Home is a word that warms the heart. So much of our growth and life is grounded in our childhood home. I was blessed with a magical childhood. A home infused with Jewish tradition. Warm memories of weekly majestic Sabbath dinners. The thrill of the promise of the Passover table set with precious heirlooms and adornments that would see the light of day but once a year. The window we stood round as we lit our Chanukah Menorahs, recited the blessings, and sang the traditional melodies. I can still hear the notes and nuances of my father’s grand voice and feel the graciousness of my mother’s devotion.
Tradition considers a Jewish home sacred, referring to it as a Mikdash Me’at, a miniature sanctuary. Its doorpost bedecked with a Mezuzah, a small scroll of verses ensconced within a slim case, that at once signals entrée into a holy space and as we kiss it upon departure, it reminds of how we must walk in the world with Torah, our law, guiding each step and movement through the day.
Shabbat morning, October 7, 2023, will mark for Jewish history one of the most brutal violations of the Jewish home. A fierce attack reminiscent of pogroms, lootings, and violence that many of us had deeply believed was an instrument long outdated and shelved on the stage of our history. A thing of the past. A phenomenon that we would teach in history class to our young students. Now? Think again.
A memory from Chanukah 2003. I together with my husband, Rabbi Moshe Kletenik, had been invited to the White House for the annual Chanukah Party. What an honor. As we walk up the grand red carpeted marble staircase we hear and then see the Marine Band. The notes sounded familiar. I slowly recognize it – a Chanukah song, Sivivon Sov Sov Sov – a children’s song about the Chanukah Dreidel, a four-sided top that is played with on the Chanukah.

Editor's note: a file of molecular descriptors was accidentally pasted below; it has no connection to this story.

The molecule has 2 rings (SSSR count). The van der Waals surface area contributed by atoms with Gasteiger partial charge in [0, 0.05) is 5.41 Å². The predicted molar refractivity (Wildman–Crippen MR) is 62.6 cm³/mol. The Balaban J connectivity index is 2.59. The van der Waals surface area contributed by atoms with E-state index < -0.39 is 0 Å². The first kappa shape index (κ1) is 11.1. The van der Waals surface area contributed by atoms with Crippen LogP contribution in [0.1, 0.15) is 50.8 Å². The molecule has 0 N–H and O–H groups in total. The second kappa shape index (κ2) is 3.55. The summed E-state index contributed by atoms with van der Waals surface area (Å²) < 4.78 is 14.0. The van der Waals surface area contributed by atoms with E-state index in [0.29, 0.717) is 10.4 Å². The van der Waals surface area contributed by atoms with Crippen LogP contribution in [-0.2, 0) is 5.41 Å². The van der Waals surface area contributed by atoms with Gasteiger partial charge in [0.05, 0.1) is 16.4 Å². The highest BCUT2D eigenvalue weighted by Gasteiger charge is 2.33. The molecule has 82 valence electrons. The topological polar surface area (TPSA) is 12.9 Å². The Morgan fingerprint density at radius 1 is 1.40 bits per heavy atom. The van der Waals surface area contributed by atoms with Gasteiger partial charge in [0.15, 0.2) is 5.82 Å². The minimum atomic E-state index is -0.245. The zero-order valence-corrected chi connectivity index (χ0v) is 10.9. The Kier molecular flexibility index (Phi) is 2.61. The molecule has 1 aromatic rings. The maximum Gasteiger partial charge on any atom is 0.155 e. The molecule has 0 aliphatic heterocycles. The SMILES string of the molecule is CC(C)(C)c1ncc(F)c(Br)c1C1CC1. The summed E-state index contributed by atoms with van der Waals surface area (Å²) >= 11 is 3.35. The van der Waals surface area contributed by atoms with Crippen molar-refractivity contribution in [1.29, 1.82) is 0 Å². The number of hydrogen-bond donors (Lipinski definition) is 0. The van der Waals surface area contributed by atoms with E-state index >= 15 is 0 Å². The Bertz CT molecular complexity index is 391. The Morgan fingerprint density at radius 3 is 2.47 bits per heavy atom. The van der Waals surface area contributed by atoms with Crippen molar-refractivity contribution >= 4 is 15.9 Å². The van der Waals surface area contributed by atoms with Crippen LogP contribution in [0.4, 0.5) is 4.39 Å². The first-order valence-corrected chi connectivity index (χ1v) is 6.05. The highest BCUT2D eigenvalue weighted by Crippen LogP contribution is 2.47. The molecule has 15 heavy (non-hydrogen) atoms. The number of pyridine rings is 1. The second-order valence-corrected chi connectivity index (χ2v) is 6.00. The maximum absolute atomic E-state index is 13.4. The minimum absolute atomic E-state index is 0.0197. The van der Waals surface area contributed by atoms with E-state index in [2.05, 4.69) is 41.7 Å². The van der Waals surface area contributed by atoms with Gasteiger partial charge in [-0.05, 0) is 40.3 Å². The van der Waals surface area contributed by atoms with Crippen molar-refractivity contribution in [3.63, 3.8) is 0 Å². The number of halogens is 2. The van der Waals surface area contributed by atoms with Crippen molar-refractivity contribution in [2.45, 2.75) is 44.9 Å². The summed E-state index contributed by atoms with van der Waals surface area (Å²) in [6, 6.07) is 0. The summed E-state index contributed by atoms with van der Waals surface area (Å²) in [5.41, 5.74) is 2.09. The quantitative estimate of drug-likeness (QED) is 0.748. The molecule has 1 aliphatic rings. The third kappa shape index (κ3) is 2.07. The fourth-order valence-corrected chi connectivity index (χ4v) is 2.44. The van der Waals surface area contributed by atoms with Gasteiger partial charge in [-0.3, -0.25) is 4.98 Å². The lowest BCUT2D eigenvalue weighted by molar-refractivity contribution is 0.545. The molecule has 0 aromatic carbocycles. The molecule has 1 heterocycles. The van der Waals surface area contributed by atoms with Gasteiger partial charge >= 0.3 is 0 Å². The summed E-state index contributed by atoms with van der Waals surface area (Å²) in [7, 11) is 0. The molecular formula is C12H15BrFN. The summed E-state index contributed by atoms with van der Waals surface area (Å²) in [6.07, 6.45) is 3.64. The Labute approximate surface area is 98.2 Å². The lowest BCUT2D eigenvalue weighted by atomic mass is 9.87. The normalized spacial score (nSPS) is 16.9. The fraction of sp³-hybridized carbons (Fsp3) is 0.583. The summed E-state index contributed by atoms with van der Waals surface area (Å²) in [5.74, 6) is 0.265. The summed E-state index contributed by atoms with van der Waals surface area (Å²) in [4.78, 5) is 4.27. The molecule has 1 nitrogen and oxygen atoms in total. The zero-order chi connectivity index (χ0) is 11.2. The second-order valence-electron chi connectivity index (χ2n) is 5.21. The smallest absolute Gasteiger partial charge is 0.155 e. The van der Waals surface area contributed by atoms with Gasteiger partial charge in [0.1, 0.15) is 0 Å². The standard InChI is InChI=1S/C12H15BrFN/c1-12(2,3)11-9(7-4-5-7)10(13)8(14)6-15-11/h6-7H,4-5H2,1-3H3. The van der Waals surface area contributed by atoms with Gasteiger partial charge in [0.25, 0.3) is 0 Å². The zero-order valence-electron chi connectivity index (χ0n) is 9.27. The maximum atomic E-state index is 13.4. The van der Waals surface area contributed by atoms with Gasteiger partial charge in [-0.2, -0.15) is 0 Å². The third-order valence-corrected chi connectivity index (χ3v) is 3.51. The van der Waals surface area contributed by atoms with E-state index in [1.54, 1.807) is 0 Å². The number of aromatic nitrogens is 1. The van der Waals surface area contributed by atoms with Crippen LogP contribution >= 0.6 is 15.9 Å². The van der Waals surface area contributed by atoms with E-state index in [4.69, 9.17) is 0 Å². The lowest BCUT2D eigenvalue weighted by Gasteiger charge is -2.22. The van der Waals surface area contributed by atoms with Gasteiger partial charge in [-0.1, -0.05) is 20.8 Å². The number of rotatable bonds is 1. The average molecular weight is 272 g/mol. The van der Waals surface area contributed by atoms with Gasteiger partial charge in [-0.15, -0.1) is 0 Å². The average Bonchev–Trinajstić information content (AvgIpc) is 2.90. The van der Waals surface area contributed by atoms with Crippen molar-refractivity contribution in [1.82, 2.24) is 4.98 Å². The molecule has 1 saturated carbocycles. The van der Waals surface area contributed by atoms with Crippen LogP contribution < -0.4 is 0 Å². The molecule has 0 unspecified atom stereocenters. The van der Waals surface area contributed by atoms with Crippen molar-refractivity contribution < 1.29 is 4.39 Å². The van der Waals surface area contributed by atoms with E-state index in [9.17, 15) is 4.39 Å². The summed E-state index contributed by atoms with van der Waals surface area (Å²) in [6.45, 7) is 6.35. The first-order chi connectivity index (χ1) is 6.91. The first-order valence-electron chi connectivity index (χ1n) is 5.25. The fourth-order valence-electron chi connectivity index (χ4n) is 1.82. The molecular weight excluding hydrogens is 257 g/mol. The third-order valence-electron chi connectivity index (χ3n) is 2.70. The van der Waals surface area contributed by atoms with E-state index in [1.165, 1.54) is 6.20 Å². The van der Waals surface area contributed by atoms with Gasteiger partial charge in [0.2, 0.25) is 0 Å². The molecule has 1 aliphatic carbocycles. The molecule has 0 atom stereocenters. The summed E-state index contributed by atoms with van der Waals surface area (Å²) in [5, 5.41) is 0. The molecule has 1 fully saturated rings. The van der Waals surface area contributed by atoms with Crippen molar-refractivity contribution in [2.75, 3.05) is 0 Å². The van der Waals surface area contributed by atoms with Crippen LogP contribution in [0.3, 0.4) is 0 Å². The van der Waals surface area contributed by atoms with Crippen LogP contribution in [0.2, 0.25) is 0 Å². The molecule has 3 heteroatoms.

I am overwhelmed and find myself crying. I am really taken aback – I am not of the weepy ones. Going through my head at that moment though was a deep feeling of inadequacy. I could not fathom the injustice of life. Why am I, privileged to be attending this lavish affair, about to meet the President of the United States? Why is this my life, while my grandfather’s life was to be assaulted in his home, brutally stabbed in his back, left for dead, after witnessing the violent murder of his wife and two of his children? Why has history placed me here, December 2003, in this grandeur and my grandfather was left for dead in a puddle of blood on the floor of his ransacked, looted home in Felshtin on February 18, 1919? Why was I receiving honor at the White House while my grandfather, Rabbi David Novoseller was so viciously violated in his home?
Sometimes there are no words, no answers. Just tears. We’ve watched the news and seen the vandalized and ravished Israeli homes.
A poignant photo shows a Menorah found in a home on Kibbutz Be’eri, discolored, tarnished, scorched, covered but propped up epitomizing Jewish survival. It recalls the famous photo of the Menorah in the window of a Jewish home in Kiel Germany, 1931, with a Nazi flag hanging in the background.
The brutality of October 7 is haunting. The world’s response to it continues to baffle. The toll of the losses is still being calculated, and antisemitic attacks increase every day – even here in Seattle. As we gather this year in our homes to celebrate Chanukah this week, is it reasonable to ask, when will the Jewish home be safe?